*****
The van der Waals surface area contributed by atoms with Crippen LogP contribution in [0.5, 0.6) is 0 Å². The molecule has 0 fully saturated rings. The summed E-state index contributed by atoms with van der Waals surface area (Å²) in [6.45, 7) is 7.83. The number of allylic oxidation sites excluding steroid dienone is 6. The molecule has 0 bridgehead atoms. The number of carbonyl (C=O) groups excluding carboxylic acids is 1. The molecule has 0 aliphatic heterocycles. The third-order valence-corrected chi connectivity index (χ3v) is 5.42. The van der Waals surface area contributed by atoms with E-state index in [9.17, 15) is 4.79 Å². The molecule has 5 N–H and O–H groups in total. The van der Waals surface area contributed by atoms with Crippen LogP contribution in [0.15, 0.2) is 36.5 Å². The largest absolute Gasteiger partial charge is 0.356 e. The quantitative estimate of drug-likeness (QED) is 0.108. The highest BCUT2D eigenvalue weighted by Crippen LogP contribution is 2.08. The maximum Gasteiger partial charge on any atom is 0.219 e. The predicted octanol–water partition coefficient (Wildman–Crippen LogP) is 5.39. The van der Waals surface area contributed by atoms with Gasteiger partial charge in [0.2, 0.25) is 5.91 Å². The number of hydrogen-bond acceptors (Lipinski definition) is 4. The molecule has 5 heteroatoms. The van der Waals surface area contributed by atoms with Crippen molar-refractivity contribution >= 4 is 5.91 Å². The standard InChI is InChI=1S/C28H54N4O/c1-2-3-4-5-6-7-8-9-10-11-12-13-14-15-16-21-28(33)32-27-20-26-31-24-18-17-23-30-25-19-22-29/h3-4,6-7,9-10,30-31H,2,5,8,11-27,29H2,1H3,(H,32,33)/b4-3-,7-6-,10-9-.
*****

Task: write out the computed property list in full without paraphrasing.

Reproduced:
The van der Waals surface area contributed by atoms with Crippen LogP contribution in [0.5, 0.6) is 0 Å². The molecule has 0 fully saturated rings. The summed E-state index contributed by atoms with van der Waals surface area (Å²) in [6.45, 7) is 7.83. The number of allylic oxidation sites excluding steroid dienone is 6. The molecule has 0 bridgehead atoms. The number of carbonyl (C=O) groups excluding carboxylic acids is 1. The molecule has 0 aliphatic heterocycles. The third-order valence-corrected chi connectivity index (χ3v) is 5.42. The van der Waals surface area contributed by atoms with E-state index in [9.17, 15) is 4.79 Å². The molecule has 5 N–H and O–H groups in total. The van der Waals surface area contributed by atoms with Crippen LogP contribution in [0.15, 0.2) is 36.5 Å². The largest absolute Gasteiger partial charge is 0.356 e. The quantitative estimate of drug-likeness (QED) is 0.108. The highest BCUT2D eigenvalue weighted by Crippen LogP contribution is 2.08. The maximum Gasteiger partial charge on any atom is 0.219 e. The predicted octanol–water partition coefficient (Wildman–Crippen LogP) is 5.39. The van der Waals surface area contributed by atoms with Gasteiger partial charge in [0.2, 0.25) is 5.91 Å². The number of hydrogen-bond acceptors (Lipinski definition) is 4. The molecule has 5 heteroatoms. The van der Waals surface area contributed by atoms with Crippen molar-refractivity contribution >= 4 is 5.91 Å². The standard InChI is InChI=1S/C28H54N4O/c1-2-3-4-5-6-7-8-9-10-11-12-13-14-15-16-21-28(33)32-27-20-26-31-24-18-17-23-30-25-19-22-29/h3-4,6-7,9-10,30-31H,2,5,8,11-27,29H2,1H3,(H,32,33)/b4-3-,7-6-,10-9-.